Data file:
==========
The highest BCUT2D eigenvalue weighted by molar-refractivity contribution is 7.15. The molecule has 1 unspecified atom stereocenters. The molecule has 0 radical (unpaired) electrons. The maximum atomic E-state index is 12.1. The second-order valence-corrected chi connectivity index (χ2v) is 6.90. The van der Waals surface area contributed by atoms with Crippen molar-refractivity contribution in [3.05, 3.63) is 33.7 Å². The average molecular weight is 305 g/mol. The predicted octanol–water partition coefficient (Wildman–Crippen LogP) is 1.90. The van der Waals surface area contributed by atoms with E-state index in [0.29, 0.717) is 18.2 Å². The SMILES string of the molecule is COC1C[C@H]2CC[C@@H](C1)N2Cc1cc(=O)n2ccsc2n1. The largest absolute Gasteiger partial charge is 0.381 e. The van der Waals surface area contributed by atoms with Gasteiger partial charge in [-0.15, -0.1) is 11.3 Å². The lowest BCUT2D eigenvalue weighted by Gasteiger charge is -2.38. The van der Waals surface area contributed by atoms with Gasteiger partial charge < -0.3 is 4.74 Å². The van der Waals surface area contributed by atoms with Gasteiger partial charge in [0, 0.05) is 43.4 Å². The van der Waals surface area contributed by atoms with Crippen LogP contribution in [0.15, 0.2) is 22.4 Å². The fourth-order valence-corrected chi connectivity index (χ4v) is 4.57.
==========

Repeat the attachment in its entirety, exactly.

The highest BCUT2D eigenvalue weighted by molar-refractivity contribution is 7.15. The molecule has 1 unspecified atom stereocenters. The molecule has 0 radical (unpaired) electrons. The maximum atomic E-state index is 12.1. The second-order valence-corrected chi connectivity index (χ2v) is 6.90. The van der Waals surface area contributed by atoms with Crippen molar-refractivity contribution in [3.05, 3.63) is 33.7 Å². The average molecular weight is 305 g/mol. The predicted octanol–water partition coefficient (Wildman–Crippen LogP) is 1.90. The van der Waals surface area contributed by atoms with E-state index in [0.29, 0.717) is 18.2 Å². The SMILES string of the molecule is COC1C[C@H]2CC[C@@H](C1)N2Cc1cc(=O)n2ccsc2n1. The largest absolute Gasteiger partial charge is 0.381 e. The van der Waals surface area contributed by atoms with Gasteiger partial charge in [-0.15, -0.1) is 11.3 Å². The lowest BCUT2D eigenvalue weighted by Gasteiger charge is -2.38. The van der Waals surface area contributed by atoms with Gasteiger partial charge < -0.3 is 4.74 Å². The van der Waals surface area contributed by atoms with Gasteiger partial charge in [0, 0.05) is 43.4 Å². The van der Waals surface area contributed by atoms with Crippen LogP contribution in [0.15, 0.2) is 22.4 Å². The fourth-order valence-corrected chi connectivity index (χ4v) is 4.57.